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  • I blame my nicotine addiction on my mother, among other things. It was just before my tenth birthday when I sampled a few drags while she combed my hair. I don't remember if she gave permission. We smoked together in secret for three years, sneaking around to the side of the house so the other kids wouldn't see. Sometimes I'd bring a friend along.

    She was the Kool-Aid mom on the block. At least that's what she told her friends at parties after she'd had a few. She handed out beers to the neighbor kids and hosted their co-ed sleepovers. Better they do it under my roof, she said, than out there on the street. At night the house was full of kids, lighting up joints and listening to stories of my mother's adventures as a thirteen year old runaway: hitch hiking to San Francisco; living in a commune, a nudist ranch, a teepee; singing in coffee houses and traveling with a wild west show.

    I knew these stories by heart. I treasured them, retold them, imbibing the romance of it all.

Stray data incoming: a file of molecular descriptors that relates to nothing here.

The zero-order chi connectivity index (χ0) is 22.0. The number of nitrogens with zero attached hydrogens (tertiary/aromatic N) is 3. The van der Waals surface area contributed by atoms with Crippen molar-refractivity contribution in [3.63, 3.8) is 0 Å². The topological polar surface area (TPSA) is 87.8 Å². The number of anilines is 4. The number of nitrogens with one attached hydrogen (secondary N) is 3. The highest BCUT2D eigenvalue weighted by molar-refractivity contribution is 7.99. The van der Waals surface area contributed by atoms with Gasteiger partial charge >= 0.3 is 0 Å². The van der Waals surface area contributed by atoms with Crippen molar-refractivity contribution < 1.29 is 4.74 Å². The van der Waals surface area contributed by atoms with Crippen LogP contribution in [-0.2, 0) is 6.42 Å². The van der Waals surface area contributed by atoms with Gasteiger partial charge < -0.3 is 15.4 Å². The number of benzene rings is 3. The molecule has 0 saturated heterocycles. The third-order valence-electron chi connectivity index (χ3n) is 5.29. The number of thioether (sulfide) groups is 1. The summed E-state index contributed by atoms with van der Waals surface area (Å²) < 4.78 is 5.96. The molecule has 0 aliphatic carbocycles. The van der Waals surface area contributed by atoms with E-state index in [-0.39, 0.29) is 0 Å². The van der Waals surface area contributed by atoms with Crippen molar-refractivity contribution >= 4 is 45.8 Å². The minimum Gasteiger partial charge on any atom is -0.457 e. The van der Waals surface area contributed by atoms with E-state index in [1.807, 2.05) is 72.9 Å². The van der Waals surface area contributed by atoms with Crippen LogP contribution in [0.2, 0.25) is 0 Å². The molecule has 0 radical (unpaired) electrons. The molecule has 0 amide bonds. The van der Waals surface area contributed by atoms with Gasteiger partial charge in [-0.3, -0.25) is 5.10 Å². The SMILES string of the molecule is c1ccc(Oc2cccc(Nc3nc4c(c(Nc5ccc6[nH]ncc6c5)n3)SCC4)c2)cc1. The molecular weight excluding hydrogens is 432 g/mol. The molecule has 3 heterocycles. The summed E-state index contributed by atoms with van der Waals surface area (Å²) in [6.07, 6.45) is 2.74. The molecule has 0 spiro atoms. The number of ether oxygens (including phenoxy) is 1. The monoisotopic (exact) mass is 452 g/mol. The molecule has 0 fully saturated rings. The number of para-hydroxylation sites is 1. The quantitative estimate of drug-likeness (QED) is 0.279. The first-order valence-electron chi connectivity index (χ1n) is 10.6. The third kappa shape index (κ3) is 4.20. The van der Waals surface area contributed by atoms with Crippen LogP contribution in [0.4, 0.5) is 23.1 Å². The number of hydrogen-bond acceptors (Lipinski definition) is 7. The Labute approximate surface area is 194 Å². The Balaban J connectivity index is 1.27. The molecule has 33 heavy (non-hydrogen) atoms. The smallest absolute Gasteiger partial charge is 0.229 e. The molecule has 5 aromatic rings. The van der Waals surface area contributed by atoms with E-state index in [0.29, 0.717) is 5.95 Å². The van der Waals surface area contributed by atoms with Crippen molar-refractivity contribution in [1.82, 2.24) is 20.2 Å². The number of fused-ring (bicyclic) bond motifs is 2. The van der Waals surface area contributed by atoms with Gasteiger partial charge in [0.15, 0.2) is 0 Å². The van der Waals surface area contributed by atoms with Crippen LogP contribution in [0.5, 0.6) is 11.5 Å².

When I was in the seventh grade I stumbled upon a packet of crank that someone had hidden during a locker search. I brought it home to my mother. She taught me how to use it. It made my throat numb and filled me with a tingling sensation that began in my chest and traveled to my fingertips. How lucky you are, she said, to have a mom like me. Then she told me her secrets, showed me her private collections: the glass pipe under the dresser; the mirror, the spoon, the rubbing alcohol in the closet; the pills in the top drawer; the eight-ball in the basket above her bed.

    We shared more than drugs in those days, sitting with our backs against the bedroom door, cigarettes between our fingers. I was a member of her exclusive club, the keeper of her secrets and, I believed, her friend.

    It didn't last long. Within a year my mother, the eternal teen, was running away again. Tired of motherhood, she longed for an unfettered existence. My grandmother once asked her why she didn't take me with her. You two were so close, she said. It was some time before she told me my mother's reply.

    I made Grandma's house my haven. It was a sober house. I couldn't get a cigarette, or even a cup of coffee. It felt clean. I focused on school and did well. I made friends: brainy friends, church going friends, sober friends. But I kept my bedroom door closed. I ate alone. I kept my distance at home. At Grandma's house I was not just a drug buddy. Or any other kind.
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